If I'd had a little bit of sunshine, I'd have included a photograph of the woodland floor and the carpet of Bluebells. As it was, the light was flat and dull so no chance of a nice shot, unfortunately. One for another day, perhaps.

By late morning, it was time to squeeze in a quick visit to Bovingdon Brickworks. The gully containing the frog spawn has dried up considerably in the last 2 weeks. Hopefully, the water will last long enough for the tadpoles to sprout legs!

There were a few butterflies on the wing, including at least 4 beautiful, male Orange-tips (Anthocharis cardamines). Sadly, they were far too energetic, and not inclined to settle, so no luck with photographs.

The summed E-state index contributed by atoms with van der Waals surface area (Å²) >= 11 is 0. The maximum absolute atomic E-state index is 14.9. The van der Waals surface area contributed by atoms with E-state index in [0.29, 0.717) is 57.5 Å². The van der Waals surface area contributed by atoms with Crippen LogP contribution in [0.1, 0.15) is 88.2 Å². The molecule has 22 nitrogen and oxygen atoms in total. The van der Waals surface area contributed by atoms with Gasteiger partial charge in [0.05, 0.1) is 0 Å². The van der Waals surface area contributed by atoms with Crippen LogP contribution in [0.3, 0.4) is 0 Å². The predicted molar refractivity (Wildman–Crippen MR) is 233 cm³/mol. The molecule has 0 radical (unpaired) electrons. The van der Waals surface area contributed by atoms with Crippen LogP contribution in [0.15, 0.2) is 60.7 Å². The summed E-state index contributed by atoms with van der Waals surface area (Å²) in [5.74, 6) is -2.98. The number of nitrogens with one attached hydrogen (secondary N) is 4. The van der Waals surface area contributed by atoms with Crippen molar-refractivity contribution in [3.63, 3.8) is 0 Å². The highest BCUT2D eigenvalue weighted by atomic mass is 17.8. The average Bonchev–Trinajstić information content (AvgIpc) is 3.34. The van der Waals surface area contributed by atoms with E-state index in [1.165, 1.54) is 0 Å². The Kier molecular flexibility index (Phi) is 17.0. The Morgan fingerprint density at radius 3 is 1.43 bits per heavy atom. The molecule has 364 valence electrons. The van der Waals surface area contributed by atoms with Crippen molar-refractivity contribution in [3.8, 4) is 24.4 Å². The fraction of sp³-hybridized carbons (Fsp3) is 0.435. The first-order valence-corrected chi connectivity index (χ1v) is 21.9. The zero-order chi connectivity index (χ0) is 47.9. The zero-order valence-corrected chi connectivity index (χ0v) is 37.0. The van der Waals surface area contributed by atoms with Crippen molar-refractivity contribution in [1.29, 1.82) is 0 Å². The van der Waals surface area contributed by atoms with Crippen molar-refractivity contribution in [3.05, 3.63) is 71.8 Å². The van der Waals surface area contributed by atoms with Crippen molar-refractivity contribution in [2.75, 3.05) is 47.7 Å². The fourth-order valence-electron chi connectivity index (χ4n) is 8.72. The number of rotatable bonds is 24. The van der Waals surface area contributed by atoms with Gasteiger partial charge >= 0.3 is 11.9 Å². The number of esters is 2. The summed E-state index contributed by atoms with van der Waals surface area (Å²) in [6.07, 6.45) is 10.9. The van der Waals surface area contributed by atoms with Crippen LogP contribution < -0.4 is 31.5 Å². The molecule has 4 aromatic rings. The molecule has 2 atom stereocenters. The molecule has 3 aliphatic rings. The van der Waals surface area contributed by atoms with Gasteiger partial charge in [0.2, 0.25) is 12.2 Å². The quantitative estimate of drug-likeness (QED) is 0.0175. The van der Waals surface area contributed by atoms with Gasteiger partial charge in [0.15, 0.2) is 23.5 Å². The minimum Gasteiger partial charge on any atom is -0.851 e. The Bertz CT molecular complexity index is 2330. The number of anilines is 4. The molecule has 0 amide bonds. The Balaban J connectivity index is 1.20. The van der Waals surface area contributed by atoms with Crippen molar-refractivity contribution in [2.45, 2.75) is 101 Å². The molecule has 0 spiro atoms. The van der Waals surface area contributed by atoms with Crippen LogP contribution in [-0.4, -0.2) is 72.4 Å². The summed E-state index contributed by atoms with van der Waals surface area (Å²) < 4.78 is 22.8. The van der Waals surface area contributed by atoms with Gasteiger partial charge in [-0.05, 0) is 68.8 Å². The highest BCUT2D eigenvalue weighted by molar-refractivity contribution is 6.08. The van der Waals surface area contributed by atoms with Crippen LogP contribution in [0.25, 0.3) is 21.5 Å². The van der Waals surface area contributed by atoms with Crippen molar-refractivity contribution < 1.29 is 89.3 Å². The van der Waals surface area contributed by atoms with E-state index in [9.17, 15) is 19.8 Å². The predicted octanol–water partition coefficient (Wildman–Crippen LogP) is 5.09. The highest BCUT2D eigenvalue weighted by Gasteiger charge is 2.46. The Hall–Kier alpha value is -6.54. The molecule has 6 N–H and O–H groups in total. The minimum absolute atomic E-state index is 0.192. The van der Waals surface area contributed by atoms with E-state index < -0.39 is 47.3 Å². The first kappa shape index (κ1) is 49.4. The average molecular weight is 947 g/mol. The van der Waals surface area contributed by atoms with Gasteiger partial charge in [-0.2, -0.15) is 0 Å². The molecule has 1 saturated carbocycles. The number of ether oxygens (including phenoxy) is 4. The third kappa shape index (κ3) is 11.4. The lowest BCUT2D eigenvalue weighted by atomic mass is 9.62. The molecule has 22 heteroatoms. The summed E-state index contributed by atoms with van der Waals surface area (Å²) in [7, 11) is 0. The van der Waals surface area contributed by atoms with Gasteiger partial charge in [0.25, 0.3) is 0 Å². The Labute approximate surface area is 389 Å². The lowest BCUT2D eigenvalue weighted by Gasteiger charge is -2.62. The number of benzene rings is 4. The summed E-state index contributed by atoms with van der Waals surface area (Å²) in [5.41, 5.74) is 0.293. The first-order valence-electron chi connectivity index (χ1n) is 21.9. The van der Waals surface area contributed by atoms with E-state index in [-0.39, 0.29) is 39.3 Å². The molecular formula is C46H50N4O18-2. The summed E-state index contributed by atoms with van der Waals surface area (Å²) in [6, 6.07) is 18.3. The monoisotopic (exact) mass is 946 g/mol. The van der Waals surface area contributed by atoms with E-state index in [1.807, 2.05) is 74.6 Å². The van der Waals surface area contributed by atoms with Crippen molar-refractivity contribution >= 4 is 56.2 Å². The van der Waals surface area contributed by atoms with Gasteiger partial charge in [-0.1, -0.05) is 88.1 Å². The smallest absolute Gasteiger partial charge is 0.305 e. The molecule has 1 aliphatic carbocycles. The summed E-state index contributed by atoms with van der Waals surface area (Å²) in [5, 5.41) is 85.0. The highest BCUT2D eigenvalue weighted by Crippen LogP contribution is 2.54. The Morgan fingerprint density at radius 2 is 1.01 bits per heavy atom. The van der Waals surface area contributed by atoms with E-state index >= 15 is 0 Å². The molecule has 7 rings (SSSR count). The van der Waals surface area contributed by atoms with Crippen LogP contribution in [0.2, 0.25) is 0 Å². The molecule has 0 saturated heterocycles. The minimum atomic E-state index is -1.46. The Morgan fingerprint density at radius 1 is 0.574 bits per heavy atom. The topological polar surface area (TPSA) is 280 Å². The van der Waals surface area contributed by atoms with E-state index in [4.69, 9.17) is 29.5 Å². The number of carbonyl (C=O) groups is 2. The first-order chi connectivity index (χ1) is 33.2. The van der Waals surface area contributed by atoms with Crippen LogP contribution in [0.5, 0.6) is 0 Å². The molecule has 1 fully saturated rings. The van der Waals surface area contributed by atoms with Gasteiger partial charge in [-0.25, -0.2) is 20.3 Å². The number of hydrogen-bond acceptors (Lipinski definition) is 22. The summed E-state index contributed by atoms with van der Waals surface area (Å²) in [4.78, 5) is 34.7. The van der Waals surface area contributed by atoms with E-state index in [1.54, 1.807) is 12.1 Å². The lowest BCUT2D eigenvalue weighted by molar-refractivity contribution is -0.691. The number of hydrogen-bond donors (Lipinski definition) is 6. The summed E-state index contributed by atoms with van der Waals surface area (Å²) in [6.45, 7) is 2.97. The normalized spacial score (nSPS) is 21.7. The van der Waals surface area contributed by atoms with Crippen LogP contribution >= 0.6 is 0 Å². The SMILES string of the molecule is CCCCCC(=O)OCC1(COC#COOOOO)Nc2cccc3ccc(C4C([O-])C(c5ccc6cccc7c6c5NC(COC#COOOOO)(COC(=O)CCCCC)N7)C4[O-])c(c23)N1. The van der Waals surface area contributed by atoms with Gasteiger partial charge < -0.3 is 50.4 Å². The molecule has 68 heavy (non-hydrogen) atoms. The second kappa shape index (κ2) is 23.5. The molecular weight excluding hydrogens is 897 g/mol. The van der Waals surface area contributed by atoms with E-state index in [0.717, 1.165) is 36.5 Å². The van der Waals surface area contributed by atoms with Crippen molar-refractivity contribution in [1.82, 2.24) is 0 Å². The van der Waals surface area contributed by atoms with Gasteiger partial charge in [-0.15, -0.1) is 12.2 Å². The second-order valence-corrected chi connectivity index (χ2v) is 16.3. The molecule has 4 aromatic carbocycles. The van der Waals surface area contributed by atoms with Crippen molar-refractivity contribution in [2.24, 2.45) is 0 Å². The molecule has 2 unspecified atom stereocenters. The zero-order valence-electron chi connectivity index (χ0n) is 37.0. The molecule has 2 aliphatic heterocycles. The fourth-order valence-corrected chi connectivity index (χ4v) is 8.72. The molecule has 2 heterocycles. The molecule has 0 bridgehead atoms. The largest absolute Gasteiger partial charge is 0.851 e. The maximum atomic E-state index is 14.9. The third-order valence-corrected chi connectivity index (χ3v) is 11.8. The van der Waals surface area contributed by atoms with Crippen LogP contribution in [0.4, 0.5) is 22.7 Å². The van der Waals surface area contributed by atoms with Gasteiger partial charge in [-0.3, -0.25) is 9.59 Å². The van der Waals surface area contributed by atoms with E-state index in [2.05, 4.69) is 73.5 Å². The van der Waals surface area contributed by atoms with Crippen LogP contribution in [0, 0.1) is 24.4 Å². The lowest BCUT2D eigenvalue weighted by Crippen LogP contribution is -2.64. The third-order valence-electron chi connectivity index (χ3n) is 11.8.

The Common Whitethroats have arrived. I counted at least 6 displaying males around the complex. I also came across a pair of nesting Linnets, which was rather lovely. The female was carrying a freshly collected feather to line her nest. A single Swallow flew through, overhead, and a male Great Spotted Woodpecker darted past me at one point. Even at midday, the songs of Chiffchaff, Blackcap, Wren, Dunnock, Chaffinch and, now, Whitethroat were all mingling in the Spring air.

Wednesday, 16 April 2014

Week 13: Leaf Buds & Jazzy Flies